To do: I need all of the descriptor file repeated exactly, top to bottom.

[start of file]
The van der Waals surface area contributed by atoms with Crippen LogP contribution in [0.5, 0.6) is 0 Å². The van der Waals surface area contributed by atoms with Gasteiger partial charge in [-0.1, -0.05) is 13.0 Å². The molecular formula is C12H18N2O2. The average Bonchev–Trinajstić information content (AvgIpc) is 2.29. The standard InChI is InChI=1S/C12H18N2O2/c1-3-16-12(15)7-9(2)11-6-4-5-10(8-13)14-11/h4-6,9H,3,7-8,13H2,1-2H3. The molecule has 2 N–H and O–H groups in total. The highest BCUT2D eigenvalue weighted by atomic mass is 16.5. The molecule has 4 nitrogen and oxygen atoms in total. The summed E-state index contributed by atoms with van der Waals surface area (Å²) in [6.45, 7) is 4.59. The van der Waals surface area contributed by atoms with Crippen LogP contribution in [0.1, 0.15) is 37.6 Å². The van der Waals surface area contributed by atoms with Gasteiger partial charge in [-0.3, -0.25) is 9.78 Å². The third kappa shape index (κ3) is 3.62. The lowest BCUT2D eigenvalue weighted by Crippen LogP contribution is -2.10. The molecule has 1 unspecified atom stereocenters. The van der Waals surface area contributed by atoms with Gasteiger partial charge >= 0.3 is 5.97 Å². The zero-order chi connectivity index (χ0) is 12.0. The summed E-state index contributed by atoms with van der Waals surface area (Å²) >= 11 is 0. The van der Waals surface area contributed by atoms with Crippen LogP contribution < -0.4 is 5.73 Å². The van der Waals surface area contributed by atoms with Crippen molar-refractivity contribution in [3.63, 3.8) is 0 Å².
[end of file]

The van der Waals surface area contributed by atoms with Crippen LogP contribution in [0.5, 0.6) is 0 Å². The van der Waals surface area contributed by atoms with Gasteiger partial charge in [-0.1, -0.05) is 13.0 Å². The molecular formula is C12H18N2O2. The average Bonchev–Trinajstić information content (AvgIpc) is 2.29. The standard InChI is InChI=1S/C12H18N2O2/c1-3-16-12(15)7-9(2)11-6-4-5-10(8-13)14-11/h4-6,9H,3,7-8,13H2,1-2H3. The molecule has 2 N–H and O–H groups in total. The highest BCUT2D eigenvalue weighted by atomic mass is 16.5. The molecule has 4 nitrogen and oxygen atoms in total. The summed E-state index contributed by atoms with van der Waals surface area (Å²) in [6.45, 7) is 4.59. The van der Waals surface area contributed by atoms with Crippen LogP contribution in [0.1, 0.15) is 37.6 Å². The van der Waals surface area contributed by atoms with Gasteiger partial charge in [-0.3, -0.25) is 9.78 Å². The third kappa shape index (κ3) is 3.62. The lowest BCUT2D eigenvalue weighted by Crippen LogP contribution is -2.10. The molecule has 1 unspecified atom stereocenters. The van der Waals surface area contributed by atoms with Gasteiger partial charge >= 0.3 is 5.97 Å². The zero-order chi connectivity index (χ0) is 12.0. The summed E-state index contributed by atoms with van der Waals surface area (Å²) >= 11 is 0. The van der Waals surface area contributed by atoms with Crippen LogP contribution < -0.4 is 5.73 Å². The van der Waals surface area contributed by atoms with Crippen molar-refractivity contribution in [3.63, 3.8) is 0 Å².